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6/21/2014 4:32 P.M. ET

Crew's outburst adds page to club record book

DENVER -- After five Brewers registered three hits on Friday for the first time in one game since June 2007 and only the seventh time in franchise history, the team had nothing but rave reviews for Coors Field.

"I really like hitting in this park," said Jean Segura, who finished with the first multi-homer game of his career. "This place is so great for hitters. It's amazing how balls go out of play here."

Segura, along with Scooter Gennett, Ryan Braun, Carlos Gomez and Aramis Ramirez each completed their evenings with a trio of hits in the 13-10 slugfest against the Rockies. As one might expect, those players provided plenty of damage, combining for 11 runs, nine RBIs, five doubles and, of course, the two home runs from Segura.

games When five Brewers record three or more hits
Date Score
04/18/1983 Brewers 14, Red Sox 0
09/20/1983 Brewers 11, Indians 7
08/28/1992 Brewers 22, Blue Jays 2
07/08/1993 Brewers 15, Twins 3
05/15/2001 Brewers 14, Phillies 10
06/10/2007 Brewers 9, Rangers 6
06/20/2014 Brewers 13, Rockies 10

Manager Ron Roenicke credited their approach, not the ballpark, for his batters' success at the plate, adding that perhaps only one of the Brewers' season-high tying 19 hits wouldn't have landed in another stadium.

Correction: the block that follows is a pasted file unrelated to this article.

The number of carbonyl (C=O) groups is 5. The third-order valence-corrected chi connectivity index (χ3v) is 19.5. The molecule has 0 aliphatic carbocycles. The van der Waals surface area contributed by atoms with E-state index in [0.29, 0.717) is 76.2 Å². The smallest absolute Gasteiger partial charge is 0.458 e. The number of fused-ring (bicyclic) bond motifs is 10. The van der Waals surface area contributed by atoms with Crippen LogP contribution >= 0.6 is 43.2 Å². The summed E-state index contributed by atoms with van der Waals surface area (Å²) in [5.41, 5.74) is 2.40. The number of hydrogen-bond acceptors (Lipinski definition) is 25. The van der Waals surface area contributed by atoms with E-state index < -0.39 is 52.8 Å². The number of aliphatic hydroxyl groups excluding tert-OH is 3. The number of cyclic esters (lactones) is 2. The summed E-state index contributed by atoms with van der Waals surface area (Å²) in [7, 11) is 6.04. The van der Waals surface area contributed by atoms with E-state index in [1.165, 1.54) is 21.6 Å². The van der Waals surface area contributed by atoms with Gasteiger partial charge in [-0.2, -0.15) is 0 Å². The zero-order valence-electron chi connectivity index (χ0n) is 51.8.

"You just need to square up balls here," said Roenicke. "You square up balls here, you're going to get a lot of hits."

Ten of those 19 hits came on two-strike counts for the Brewers on an evening in which Rockies pitchers were forced to throw 122 pitches through the first five innings.

Both teams burned through a combined 11 pitchers and totaled 355 pitches in a game that left Roenicke feeling mentally exhausted. Conversely, Roenicke believes his lineup was treated to some much-needed rejuvenation on the tail end of a stretch that has the Brewers playing 15 of 18 on the road.

"Especially offensively, they know how well they swung the bats," said Roenicke. "That's going to carry over today regardless of what happened with the other team. You swing the bat that well, you know it coming into the game today that you've got a good chance to hit balls and [make a difference]."

Cody Ulm is an associate reporter for MLB.com. This story was not subject to the approval of Major League Baseball or its clubs.